Anecdotal reports from residents of the Townsville region (Queensland, Australia) suggested that envenomation from the ‘electric caterpillar’ could cause symptoms not usually associated with limacodid envenomations, including long-lasting pain and irritation as well as anaphylaxis-like effects (Supplementary Figure S1). Envenomation by electric caterpillars is a common reason for patients to present at healthcare services in this region. Patients typically report severe itch, sting or burning, and often long-lasting lesions. However, we are not aware of any information in the scientific or medical literature relating specifically to envenomation by this species. For this reason, we here report a case study of electric caterpillar envenomation from a Townsville resident.

In this case study (Table 1, Fig. 1), envenomation occurred under the upper arm of an adult male (47 years old) while gardening; this was the first time the patient had been envenomated by this species of caterpillar. Erythema and oedema occurred in a 200 × 50 mm area of skin within 30 min of envenomation. First aid application of ice pack, hot water and Stingose® gel (20% w/v aluminium sulphate hydrate) did not alleviate the symptoms. The pain was described as radiating along the arm short of reaching the fingers, with a mixed numbness and tingling sensation. Pain was still present but not as intense as at 1–2 h post envenomation, and the swelling had almost resolved by ~ 4 h post envenomation.

Table 1 Case study of the envenomation syndrome of Comana monomorpha.
Figure 1
figure 1

Comana monomorpha envenomation. Progression of skin lesion over eleven days in envenomation case study. Photos by M. L. Mitchell.

Species identification and phylogenetics

Electric caterpillars (Fig. 2A,B) have four rows (two lateral and two dorsolateral) of venom scoli on each body segment. The larvae are lime green, varying from a bright yellow-green to a darker emerald green. Along the dorsal midline, a series of dark blue or black rosettes or X-marks form a continuous or discontinuous stripe. Another series of dark blue or black markings, consisting more of a series of circular arcs, runs between the dorsal and dorsolateral scoli. The head, and to a lesser extent the terminalia, may appear yellowish or orange. Four scoli at the anterior end and two at the posterior are coloured black.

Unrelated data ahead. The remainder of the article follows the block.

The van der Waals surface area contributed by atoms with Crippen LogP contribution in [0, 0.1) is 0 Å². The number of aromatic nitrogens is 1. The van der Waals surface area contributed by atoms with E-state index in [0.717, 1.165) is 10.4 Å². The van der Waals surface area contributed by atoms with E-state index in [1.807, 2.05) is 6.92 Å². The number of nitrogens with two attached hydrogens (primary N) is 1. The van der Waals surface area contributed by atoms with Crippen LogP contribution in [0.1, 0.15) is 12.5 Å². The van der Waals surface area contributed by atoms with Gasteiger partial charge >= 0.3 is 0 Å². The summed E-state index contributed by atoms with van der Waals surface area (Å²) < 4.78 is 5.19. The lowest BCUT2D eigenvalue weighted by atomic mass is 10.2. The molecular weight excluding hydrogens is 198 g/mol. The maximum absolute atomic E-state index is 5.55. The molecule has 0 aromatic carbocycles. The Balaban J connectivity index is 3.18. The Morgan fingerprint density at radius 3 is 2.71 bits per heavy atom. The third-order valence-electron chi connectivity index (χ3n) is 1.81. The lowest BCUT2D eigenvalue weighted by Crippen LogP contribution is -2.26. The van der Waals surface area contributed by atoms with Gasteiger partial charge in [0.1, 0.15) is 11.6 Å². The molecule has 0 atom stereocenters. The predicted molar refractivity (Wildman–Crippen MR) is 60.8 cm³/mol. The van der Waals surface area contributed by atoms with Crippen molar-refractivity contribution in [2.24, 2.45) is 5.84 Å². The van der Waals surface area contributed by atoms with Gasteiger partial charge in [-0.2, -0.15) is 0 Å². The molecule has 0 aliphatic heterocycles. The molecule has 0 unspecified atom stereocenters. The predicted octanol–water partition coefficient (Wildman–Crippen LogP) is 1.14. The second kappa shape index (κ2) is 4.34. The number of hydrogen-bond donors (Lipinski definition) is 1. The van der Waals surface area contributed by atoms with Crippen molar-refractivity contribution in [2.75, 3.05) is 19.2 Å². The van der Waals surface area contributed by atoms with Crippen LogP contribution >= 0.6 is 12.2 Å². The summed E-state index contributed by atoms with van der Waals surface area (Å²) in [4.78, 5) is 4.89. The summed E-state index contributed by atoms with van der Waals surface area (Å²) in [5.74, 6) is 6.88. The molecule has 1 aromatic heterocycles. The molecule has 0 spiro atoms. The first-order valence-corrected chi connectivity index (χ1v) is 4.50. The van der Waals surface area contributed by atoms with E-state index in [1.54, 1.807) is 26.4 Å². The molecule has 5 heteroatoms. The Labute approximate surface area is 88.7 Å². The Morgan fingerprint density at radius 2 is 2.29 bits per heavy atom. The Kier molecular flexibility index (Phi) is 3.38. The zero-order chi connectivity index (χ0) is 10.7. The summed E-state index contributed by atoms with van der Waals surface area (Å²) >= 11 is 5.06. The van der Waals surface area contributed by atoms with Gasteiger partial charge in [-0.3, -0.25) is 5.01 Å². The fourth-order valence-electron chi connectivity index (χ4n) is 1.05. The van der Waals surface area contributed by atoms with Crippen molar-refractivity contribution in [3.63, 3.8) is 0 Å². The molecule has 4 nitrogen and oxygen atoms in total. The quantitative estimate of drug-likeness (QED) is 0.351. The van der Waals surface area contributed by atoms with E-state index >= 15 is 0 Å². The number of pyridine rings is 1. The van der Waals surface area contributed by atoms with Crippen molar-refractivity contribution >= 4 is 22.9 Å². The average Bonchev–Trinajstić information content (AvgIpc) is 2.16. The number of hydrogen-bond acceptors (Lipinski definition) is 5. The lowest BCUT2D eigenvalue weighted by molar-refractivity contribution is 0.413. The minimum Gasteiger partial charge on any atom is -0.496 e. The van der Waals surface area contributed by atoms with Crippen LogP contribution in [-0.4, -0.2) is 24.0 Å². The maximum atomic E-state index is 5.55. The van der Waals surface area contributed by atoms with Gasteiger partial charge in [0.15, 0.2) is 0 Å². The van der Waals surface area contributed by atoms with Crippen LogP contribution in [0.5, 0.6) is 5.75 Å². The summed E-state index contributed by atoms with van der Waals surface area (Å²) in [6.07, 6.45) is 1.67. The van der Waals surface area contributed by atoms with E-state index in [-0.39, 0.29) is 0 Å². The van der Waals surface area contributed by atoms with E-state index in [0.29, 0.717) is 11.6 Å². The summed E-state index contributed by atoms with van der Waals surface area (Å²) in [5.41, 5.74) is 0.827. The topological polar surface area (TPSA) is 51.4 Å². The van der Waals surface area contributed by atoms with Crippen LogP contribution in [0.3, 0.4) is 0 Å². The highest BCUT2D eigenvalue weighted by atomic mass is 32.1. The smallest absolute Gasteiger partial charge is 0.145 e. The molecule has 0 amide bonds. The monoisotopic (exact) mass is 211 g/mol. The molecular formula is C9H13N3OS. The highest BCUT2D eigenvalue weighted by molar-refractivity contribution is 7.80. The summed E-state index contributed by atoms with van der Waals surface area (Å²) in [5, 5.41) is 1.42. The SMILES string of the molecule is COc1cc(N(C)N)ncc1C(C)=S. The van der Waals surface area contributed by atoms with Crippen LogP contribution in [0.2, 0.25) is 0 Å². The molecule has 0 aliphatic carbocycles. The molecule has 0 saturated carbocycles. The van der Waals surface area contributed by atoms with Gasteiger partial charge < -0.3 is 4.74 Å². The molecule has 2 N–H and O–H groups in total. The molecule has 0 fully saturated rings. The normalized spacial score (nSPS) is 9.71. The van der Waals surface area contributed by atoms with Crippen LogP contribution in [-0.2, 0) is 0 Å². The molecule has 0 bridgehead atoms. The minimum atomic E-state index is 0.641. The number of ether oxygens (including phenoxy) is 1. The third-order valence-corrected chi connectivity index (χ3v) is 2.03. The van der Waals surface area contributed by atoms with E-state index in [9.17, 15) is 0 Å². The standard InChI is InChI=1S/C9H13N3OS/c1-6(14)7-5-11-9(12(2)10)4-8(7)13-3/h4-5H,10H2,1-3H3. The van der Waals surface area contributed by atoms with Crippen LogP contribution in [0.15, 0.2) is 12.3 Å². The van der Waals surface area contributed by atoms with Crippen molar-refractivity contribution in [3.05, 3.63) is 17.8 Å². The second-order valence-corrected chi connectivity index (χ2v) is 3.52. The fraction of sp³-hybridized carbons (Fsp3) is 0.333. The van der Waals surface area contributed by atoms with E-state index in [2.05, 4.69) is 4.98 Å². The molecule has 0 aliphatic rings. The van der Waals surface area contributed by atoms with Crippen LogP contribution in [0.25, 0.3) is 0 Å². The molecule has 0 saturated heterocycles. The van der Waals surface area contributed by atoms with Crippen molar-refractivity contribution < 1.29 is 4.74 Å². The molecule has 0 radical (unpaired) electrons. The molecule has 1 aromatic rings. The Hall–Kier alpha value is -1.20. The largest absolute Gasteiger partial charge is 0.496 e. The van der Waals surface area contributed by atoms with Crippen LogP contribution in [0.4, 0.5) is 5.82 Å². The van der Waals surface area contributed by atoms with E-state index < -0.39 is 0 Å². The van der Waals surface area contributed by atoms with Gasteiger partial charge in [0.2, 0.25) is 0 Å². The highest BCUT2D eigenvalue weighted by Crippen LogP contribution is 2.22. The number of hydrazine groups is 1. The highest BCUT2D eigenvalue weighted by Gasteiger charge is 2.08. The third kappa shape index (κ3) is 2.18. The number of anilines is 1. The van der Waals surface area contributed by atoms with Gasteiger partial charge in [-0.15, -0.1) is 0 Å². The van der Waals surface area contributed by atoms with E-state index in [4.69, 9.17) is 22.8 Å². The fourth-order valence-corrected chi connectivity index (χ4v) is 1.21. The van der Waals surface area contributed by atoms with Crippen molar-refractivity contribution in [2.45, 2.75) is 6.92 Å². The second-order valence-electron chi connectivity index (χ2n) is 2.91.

Figure 2
figure 2

The electric caterpillar, Comana monomorpha. (A, B) Caterpillars of third-final and final instars, respectively. Photos by S. D. Robinson. (C) Photos of C. monomorpha from the Townsville region that yielded COI sequence of BOLD sample LOQT663-06. Photo by Graeme V. Cocks, reproduced without alteration. (D) Moth raised from electric caterpillars in the laboratory in this study. Photo by S. D. Robinson. (E) Geographic distribution of iNaturalist records of electric caterpillars (blue circles) and C. monomorpha moths (orange squares). Map from

To facilitate DNA barcoding and determination of venom composition, we performed RNA-Seq of RNA extracted from the venom scoli of a late instar electric caterpillar. We retrieved the cytochrome oxidase subunit 1 (CO1) nucleic acid sequence from our larval venom spine transcriptome using the BLASTn algorithm with the CO1 sequence of D. vulnerans as the query. Submitting the obtained CO1 gene to the Barcode of Life Data system (BOLD, identification engine resulted in five matches with 99.68–100.00% identity, all to specimens of Comana monomorpha identified by curators of the Australian National Insect Collection or the entomologist Graeme V. Cocks. No BOLD database CO1 entries for C. monomorpha had < 99.68% identity to the sequence generated in this study and matches to CO1 of other species were < 93%.